Play Live Radio
Next Up:
0:00 0:00
Available On Air Stations

Christmas wasn't always a time for children

Christmas through a child’s eyes is the theme of this year’s Winterthur Yuletide tour. But the holidays weren’t always focused on children, large Christmas trees and gifts.

Before the Civil War, tabletop Christmas trees were making their way into the average American home. Large, elaborate trees were reserved for the elite and public venues like churches.

Winterthur’s Curator of Education Deborah Harper says the evolution of Christmas traditions – to include much larger domestic trees  - reflects larger cultural shifts like the rise of manufacturing in the 1800s.  

“The idea of buying lots of Christmas presents: which comes first, the consumer or the manufacturer?" Harper said. "When you’ve got people who are finding new ways of manufacturing things, you have to have markets for them.”

Children increasingly became a focal point of the holiday.

Harper says the advent of modern medicine had something to do with Christmas’s connection to children – as kids were living longer.

“And so this emphasis on childhood as people were more secure in their relationship with their children, that’s a shift that occurs," Harper said.

Rooms at Winterthur are decorated to reflect everything from a child’s Victorian Christmas – a chaotic sight of interwoven ribbon strewn through a chandelier connecting each child’s gifts - to Henry DuPont’s pristine Christmas Eve party, with ice cream, a rare treat for the time.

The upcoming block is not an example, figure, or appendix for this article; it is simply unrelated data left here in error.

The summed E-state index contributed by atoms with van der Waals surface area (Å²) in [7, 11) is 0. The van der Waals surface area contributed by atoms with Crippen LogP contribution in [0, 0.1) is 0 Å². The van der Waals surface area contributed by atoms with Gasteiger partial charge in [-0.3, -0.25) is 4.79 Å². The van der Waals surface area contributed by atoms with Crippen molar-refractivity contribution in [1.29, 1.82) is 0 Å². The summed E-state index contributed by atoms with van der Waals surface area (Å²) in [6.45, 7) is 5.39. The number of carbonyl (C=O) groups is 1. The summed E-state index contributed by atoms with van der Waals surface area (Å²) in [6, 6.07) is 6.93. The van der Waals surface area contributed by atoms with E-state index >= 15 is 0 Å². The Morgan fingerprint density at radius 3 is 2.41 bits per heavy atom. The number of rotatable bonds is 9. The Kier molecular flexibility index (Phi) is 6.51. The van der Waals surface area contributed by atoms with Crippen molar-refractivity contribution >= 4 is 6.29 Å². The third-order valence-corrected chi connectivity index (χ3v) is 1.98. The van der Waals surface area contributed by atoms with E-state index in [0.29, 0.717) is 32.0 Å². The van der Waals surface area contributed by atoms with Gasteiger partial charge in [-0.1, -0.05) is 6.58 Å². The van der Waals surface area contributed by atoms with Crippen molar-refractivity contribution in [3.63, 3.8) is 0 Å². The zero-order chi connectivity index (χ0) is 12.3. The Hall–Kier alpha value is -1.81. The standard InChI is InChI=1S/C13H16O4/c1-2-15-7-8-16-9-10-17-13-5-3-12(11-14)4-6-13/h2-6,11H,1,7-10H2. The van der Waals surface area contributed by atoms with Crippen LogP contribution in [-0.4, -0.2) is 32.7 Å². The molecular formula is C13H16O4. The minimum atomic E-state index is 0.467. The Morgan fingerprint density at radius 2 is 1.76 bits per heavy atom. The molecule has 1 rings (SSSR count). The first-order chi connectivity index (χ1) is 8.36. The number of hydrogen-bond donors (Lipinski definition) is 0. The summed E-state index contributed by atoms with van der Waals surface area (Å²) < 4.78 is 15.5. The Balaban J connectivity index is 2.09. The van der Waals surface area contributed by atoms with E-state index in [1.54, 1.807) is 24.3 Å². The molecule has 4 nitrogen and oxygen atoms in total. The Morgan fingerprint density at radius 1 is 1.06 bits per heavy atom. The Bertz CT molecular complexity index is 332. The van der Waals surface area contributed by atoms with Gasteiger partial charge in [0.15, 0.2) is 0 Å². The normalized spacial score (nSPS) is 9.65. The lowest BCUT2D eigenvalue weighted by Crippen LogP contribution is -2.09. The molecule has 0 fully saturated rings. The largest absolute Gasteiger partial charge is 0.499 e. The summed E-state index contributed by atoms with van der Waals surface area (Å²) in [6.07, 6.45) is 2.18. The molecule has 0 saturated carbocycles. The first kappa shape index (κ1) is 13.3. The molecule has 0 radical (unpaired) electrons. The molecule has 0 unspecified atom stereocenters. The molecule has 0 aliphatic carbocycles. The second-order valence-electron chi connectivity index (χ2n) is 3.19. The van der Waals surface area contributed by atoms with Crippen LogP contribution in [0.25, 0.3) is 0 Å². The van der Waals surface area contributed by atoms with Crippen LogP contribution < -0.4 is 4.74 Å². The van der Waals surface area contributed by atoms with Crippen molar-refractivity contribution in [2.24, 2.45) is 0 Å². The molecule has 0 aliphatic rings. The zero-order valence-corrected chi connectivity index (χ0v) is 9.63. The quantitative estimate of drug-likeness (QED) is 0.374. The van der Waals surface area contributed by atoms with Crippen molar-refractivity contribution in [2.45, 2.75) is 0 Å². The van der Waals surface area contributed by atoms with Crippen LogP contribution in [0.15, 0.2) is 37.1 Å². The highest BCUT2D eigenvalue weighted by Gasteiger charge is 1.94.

Many popular children's items today - like dollhouses - weren't always for kids.

Instead, they were a collector’s item for adults.

Credit Courtesy of Winterthur Museum
A dollhouse with over 1,000 pieces was recently added to Winterthur's Yuletide display.


One such dollhouse – with over 1,000 miniature objects collected over 30 years – is new to Winterthur’s Yuletide exhibit this year.


As Harper says, the really great dollhouses tell stories about their owners.


“For example in this case, there are 486 tiny little ceramic tiles lining the walls of the kitchen," Harper said. "Well, Nancy had a tiled kitchen so she tiled the kitchen in her dollhouse as well.”

The dollhouse’s original owner Nancy McDaniel had the dollhouse custom built in England to mimic Queen Mary’s dollhouse at Windsor Castle.


McDaniel was also a professional interior designer. Using those skills, she hand-stitched a rug for each room of the intricate dollhouse.


Harper said that she also had a sweet tooth, and a friend would hide miniature sweets throughout her dollhouse.

Yuletide runs through January 8th.

Related Content